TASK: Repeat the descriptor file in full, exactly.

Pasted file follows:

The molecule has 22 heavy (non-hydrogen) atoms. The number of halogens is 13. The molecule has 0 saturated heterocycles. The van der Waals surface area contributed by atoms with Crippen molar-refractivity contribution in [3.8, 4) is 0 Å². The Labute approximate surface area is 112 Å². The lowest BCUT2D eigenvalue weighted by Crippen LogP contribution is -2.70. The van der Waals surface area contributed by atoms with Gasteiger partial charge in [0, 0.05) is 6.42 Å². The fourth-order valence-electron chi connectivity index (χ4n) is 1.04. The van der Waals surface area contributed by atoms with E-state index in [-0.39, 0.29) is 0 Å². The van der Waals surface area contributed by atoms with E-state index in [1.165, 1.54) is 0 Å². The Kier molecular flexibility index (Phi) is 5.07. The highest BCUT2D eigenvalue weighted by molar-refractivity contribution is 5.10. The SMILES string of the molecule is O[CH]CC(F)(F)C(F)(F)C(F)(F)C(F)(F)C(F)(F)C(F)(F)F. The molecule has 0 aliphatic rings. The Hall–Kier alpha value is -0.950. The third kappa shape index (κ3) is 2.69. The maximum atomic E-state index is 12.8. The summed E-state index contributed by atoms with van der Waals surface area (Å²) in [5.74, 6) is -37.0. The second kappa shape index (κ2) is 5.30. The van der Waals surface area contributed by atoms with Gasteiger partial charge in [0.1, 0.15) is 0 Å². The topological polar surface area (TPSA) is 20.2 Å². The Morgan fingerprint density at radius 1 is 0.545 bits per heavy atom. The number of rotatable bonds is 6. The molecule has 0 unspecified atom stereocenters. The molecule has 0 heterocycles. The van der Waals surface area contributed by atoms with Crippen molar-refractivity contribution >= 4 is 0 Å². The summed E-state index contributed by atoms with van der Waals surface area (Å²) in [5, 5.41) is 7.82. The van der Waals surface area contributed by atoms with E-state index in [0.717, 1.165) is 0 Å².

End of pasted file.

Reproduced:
The molecule has 22 heavy (non-hydrogen) atoms. The number of halogens is 13. The molecule has 0 saturated heterocycles. The van der Waals surface area contributed by atoms with Crippen molar-refractivity contribution in [3.8, 4) is 0 Å². The Labute approximate surface area is 112 Å². The lowest BCUT2D eigenvalue weighted by Crippen LogP contribution is -2.70. The van der Waals surface area contributed by atoms with Gasteiger partial charge in [0, 0.05) is 6.42 Å². The fourth-order valence-electron chi connectivity index (χ4n) is 1.04. The van der Waals surface area contributed by atoms with E-state index in [-0.39, 0.29) is 0 Å². The van der Waals surface area contributed by atoms with E-state index in [1.165, 1.54) is 0 Å². The Kier molecular flexibility index (Phi) is 5.07. The highest BCUT2D eigenvalue weighted by molar-refractivity contribution is 5.10. The SMILES string of the molecule is O[CH]CC(F)(F)C(F)(F)C(F)(F)C(F)(F)C(F)(F)C(F)(F)F. The molecule has 0 aliphatic rings. The Hall–Kier alpha value is -0.950. The third kappa shape index (κ3) is 2.69. The maximum atomic E-state index is 12.8. The summed E-state index contributed by atoms with van der Waals surface area (Å²) in [5.74, 6) is -37.0. The second kappa shape index (κ2) is 5.30. The van der Waals surface area contributed by atoms with Gasteiger partial charge in [0.1, 0.15) is 0 Å². The topological polar surface area (TPSA) is 20.2 Å². The Morgan fingerprint density at radius 1 is 0.545 bits per heavy atom. The number of rotatable bonds is 6. The molecule has 0 unspecified atom stereocenters. The molecule has 0 heterocycles. The van der Waals surface area contributed by atoms with Crippen molar-refractivity contribution >= 4 is 0 Å². The summed E-state index contributed by atoms with van der Waals surface area (Å²) in [5, 5.41) is 7.82. The van der Waals surface area contributed by atoms with E-state index in [0.717, 1.165) is 0 Å².